In violent protest, Mexican women demand action on femicide, rape

People responded with outrage on Twitter and Instagram using the hashtags #MeToo, #ChurchToo and #SayNoToRape, in what activists said could be the start of Nigeria's first major movement against sex abuse.

File: Protestors have taken to Mexico City's main avenue to protest authorities' failure to stop violence against women.


MEXICO CITY - Demonstrators smashed windows, spray-painted monuments and clashed with riot police Monday on Mexico City's main avenue to protest Mexican authorities' failure to stop a spiral of violence against women.

Thousands of women took to the streets of the capital for the protest marking the International Day for the Elimination of Violence Against Women, the latest in a series of large, rowdy marches over soaring rates of femicide and rape in Mexico.

Masked demonstrators with sledgehammers shattered the glass panes of bus stops and advertising billboards, tore down barricades, lit a bonfire and painted messages such as "How many more need to die?" on monuments lining Paseo de la Reforma, the city's most famous street.

Hundreds of riot police -- mostly women, given that protest organizers had warned any men would face attacks -- responded by firing pepper spray.

The movement has been dubbed the "Glitter Revolution," after protesters doused the Mexico City security minister in pink glitter at one demonstration.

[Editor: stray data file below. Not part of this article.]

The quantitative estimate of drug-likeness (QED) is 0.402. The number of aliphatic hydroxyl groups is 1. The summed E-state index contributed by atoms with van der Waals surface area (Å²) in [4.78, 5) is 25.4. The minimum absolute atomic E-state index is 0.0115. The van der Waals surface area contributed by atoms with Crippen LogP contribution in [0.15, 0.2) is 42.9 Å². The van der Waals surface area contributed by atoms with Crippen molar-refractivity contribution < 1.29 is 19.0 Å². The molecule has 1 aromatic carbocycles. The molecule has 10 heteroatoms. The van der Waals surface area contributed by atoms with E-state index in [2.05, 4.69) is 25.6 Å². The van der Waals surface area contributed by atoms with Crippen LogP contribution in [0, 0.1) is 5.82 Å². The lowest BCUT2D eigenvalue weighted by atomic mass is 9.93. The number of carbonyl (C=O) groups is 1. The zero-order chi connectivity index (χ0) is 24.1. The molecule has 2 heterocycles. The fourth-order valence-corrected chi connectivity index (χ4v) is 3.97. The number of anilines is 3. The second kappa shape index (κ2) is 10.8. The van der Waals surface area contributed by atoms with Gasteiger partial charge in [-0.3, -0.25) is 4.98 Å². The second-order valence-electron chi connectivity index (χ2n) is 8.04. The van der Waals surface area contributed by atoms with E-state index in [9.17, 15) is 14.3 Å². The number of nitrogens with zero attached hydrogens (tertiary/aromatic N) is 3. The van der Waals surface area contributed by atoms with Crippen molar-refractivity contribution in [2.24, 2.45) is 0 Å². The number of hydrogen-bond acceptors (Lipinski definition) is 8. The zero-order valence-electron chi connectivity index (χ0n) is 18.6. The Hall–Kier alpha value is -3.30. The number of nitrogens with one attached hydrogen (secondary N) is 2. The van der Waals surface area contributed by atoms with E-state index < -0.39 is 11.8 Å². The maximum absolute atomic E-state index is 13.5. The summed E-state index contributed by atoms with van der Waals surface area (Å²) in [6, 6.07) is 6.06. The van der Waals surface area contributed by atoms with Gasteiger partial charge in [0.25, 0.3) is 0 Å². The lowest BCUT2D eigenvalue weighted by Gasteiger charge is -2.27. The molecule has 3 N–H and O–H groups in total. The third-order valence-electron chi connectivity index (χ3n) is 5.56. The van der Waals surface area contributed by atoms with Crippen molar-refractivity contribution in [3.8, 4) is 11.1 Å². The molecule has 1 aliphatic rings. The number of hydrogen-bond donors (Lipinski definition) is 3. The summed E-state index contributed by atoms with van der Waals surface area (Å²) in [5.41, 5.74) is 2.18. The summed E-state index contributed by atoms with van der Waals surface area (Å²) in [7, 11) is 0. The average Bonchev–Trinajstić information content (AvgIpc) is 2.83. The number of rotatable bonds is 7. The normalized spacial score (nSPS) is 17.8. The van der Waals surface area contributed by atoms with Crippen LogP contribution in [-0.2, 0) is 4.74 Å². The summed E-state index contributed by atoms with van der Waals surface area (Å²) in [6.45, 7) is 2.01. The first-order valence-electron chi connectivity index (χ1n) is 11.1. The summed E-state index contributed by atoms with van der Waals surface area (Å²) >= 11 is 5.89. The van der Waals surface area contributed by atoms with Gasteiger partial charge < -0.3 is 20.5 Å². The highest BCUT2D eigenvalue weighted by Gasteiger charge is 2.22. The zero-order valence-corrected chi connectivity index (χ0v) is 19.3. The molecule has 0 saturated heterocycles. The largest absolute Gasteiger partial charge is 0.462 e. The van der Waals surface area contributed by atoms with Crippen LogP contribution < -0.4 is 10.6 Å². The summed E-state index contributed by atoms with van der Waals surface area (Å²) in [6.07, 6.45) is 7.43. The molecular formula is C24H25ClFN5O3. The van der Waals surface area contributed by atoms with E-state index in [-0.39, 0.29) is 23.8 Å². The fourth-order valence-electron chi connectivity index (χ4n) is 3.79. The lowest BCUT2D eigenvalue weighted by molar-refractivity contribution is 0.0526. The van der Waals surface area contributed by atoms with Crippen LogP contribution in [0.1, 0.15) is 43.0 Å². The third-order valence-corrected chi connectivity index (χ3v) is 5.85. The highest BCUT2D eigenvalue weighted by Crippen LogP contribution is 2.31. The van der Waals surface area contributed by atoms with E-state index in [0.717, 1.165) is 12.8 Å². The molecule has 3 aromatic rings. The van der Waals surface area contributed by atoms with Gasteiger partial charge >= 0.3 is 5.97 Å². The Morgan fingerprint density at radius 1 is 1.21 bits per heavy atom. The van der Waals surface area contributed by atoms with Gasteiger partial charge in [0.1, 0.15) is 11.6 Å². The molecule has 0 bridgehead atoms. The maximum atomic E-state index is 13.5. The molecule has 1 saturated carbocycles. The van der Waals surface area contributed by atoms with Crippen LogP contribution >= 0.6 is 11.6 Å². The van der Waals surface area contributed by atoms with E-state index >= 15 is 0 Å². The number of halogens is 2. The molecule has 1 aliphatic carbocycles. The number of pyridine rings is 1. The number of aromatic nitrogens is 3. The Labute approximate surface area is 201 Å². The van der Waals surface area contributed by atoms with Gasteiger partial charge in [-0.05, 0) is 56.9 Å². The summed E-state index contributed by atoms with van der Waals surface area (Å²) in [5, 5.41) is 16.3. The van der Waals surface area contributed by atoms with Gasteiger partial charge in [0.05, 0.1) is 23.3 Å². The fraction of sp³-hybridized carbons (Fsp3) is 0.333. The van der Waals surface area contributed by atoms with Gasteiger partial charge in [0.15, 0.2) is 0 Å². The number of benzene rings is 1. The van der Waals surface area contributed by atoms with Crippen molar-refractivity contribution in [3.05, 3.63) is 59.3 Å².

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The latest unrest came despite the fact that Mayor Claudia Sheinbaum, an ally of leftist President Andres Manuel Lopez Obrador, recently declared a "gender violence alert" in the capital, paving the way for more funding and security and other emergency measures.

Nineteen of Mexico's 32 states have now declared such alerts since 2007.

A protester from neighboring Mexico state, one of the deadliest in the country for women, said she was skeptical the measure would change anything.

"In Mexico state, we've had a gender violence alert for four years running, and it hasn't done anything. They keep killing women," said Valeria Arevalo, 18.

"It's just a technique to appease us," she told AFP.

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Some men joined the march too.

One, Benjamin Vargas, carried a picture of his 22-year-old daughter, Sol, who was murdered last year along with his wife. The killer -- allegedly Sol's spurned admirer -- then burned both bodies.

"It's a step forward," Vargas said of the gender violence alert.

"But they need to do more.... The situation for women is getting worse every day. It just doesn't stop," he added, his voice breaking.

Mexico has the most femicides of any country in Latin America, according to Amnesty International.

More than nine women are murdered here every day.

Two in three Mexican women say they have been victims of violence in some form, according to the national statistics institute.